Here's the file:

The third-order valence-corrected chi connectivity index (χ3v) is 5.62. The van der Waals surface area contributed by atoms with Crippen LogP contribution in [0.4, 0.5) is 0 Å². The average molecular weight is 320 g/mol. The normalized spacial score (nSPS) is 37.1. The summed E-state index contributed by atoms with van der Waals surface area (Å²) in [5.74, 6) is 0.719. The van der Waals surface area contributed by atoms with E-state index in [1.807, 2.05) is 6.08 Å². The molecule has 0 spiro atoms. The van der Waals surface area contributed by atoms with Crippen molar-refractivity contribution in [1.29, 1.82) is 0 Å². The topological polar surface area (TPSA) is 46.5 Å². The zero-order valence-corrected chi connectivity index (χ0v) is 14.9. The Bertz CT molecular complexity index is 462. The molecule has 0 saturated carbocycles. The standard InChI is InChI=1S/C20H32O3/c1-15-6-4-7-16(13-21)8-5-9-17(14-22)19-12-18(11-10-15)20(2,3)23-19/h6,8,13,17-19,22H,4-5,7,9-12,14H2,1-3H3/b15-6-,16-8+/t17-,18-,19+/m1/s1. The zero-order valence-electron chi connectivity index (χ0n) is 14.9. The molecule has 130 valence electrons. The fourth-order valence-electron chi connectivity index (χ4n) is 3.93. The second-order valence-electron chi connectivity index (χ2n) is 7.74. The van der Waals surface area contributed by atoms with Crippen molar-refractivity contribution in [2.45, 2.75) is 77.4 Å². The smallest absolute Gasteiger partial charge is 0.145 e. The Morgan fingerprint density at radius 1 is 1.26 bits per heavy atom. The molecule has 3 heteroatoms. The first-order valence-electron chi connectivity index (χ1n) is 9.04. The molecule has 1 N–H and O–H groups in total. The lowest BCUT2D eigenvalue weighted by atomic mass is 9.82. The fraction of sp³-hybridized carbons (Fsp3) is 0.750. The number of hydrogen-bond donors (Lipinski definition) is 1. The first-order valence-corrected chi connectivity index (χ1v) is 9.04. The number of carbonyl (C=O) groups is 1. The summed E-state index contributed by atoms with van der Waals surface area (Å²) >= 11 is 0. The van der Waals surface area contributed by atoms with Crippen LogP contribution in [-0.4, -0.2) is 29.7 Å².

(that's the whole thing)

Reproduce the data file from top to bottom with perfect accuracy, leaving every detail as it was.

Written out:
The third-order valence-corrected chi connectivity index (χ3v) is 5.62. The van der Waals surface area contributed by atoms with Crippen LogP contribution in [0.4, 0.5) is 0 Å². The average molecular weight is 320 g/mol. The normalized spacial score (nSPS) is 37.1. The summed E-state index contributed by atoms with van der Waals surface area (Å²) in [5.74, 6) is 0.719. The van der Waals surface area contributed by atoms with E-state index in [1.807, 2.05) is 6.08 Å². The molecule has 0 spiro atoms. The van der Waals surface area contributed by atoms with Crippen molar-refractivity contribution in [1.29, 1.82) is 0 Å². The topological polar surface area (TPSA) is 46.5 Å². The zero-order valence-corrected chi connectivity index (χ0v) is 14.9. The Bertz CT molecular complexity index is 462. The molecule has 0 saturated carbocycles. The standard InChI is InChI=1S/C20H32O3/c1-15-6-4-7-16(13-21)8-5-9-17(14-22)19-12-18(11-10-15)20(2,3)23-19/h6,8,13,17-19,22H,4-5,7,9-12,14H2,1-3H3/b15-6-,16-8+/t17-,18-,19+/m1/s1. The zero-order valence-electron chi connectivity index (χ0n) is 14.9. The molecule has 130 valence electrons. The fourth-order valence-electron chi connectivity index (χ4n) is 3.93. The second-order valence-electron chi connectivity index (χ2n) is 7.74. The van der Waals surface area contributed by atoms with Crippen molar-refractivity contribution in [2.45, 2.75) is 77.4 Å². The smallest absolute Gasteiger partial charge is 0.145 e. The Morgan fingerprint density at radius 1 is 1.26 bits per heavy atom. The molecule has 3 heteroatoms. The first-order valence-electron chi connectivity index (χ1n) is 9.04. The molecule has 1 N–H and O–H groups in total. The lowest BCUT2D eigenvalue weighted by atomic mass is 9.82. The fraction of sp³-hybridized carbons (Fsp3) is 0.750. The number of hydrogen-bond donors (Lipinski definition) is 1. The first-order valence-corrected chi connectivity index (χ1v) is 9.04. The number of carbonyl (C=O) groups is 1. The summed E-state index contributed by atoms with van der Waals surface area (Å²) >= 11 is 0. The van der Waals surface area contributed by atoms with Crippen LogP contribution in [-0.4, -0.2) is 29.7 Å².